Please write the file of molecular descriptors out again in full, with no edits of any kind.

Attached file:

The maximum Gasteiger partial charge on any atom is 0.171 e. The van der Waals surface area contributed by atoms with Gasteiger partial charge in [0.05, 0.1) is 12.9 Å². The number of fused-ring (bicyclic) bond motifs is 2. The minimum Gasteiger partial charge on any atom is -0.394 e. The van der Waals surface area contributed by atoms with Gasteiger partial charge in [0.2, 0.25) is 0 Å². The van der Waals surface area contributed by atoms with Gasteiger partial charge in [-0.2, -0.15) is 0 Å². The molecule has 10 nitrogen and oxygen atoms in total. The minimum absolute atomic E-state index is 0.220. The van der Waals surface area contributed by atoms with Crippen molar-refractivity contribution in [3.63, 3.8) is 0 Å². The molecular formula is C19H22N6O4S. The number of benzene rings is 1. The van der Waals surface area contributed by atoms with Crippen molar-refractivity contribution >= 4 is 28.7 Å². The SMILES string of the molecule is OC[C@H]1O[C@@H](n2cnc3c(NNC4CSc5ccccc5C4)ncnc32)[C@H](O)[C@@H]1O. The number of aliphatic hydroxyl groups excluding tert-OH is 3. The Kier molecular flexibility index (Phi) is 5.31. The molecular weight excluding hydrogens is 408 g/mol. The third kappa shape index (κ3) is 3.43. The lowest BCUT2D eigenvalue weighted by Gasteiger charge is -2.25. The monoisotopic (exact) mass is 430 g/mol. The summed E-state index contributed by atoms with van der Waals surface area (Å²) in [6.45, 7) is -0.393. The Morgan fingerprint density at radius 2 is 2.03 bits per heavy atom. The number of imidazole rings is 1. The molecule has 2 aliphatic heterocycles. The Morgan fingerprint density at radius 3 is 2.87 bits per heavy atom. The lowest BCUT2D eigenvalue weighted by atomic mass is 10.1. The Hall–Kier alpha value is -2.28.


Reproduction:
The maximum Gasteiger partial charge on any atom is 0.171 e. The van der Waals surface area contributed by atoms with Gasteiger partial charge in [0.05, 0.1) is 12.9 Å². The number of fused-ring (bicyclic) bond motifs is 2. The minimum Gasteiger partial charge on any atom is -0.394 e. The van der Waals surface area contributed by atoms with Gasteiger partial charge in [0.2, 0.25) is 0 Å². The van der Waals surface area contributed by atoms with Gasteiger partial charge in [-0.2, -0.15) is 0 Å². The molecule has 10 nitrogen and oxygen atoms in total. The minimum absolute atomic E-state index is 0.220. The van der Waals surface area contributed by atoms with Crippen molar-refractivity contribution in [3.63, 3.8) is 0 Å². The molecular formula is C19H22N6O4S. The number of benzene rings is 1. The van der Waals surface area contributed by atoms with Crippen molar-refractivity contribution >= 4 is 28.7 Å². The SMILES string of the molecule is OC[C@H]1O[C@@H](n2cnc3c(NNC4CSc5ccccc5C4)ncnc32)[C@H](O)[C@@H]1O. The number of aliphatic hydroxyl groups excluding tert-OH is 3. The Kier molecular flexibility index (Phi) is 5.31. The molecular weight excluding hydrogens is 408 g/mol. The third kappa shape index (κ3) is 3.43. The lowest BCUT2D eigenvalue weighted by Gasteiger charge is -2.25. The monoisotopic (exact) mass is 430 g/mol. The summed E-state index contributed by atoms with van der Waals surface area (Å²) in [6.45, 7) is -0.393. The Morgan fingerprint density at radius 2 is 2.03 bits per heavy atom. The number of imidazole rings is 1. The molecule has 2 aliphatic heterocycles. The Morgan fingerprint density at radius 3 is 2.87 bits per heavy atom. The lowest BCUT2D eigenvalue weighted by atomic mass is 10.1. The Hall–Kier alpha value is -2.28.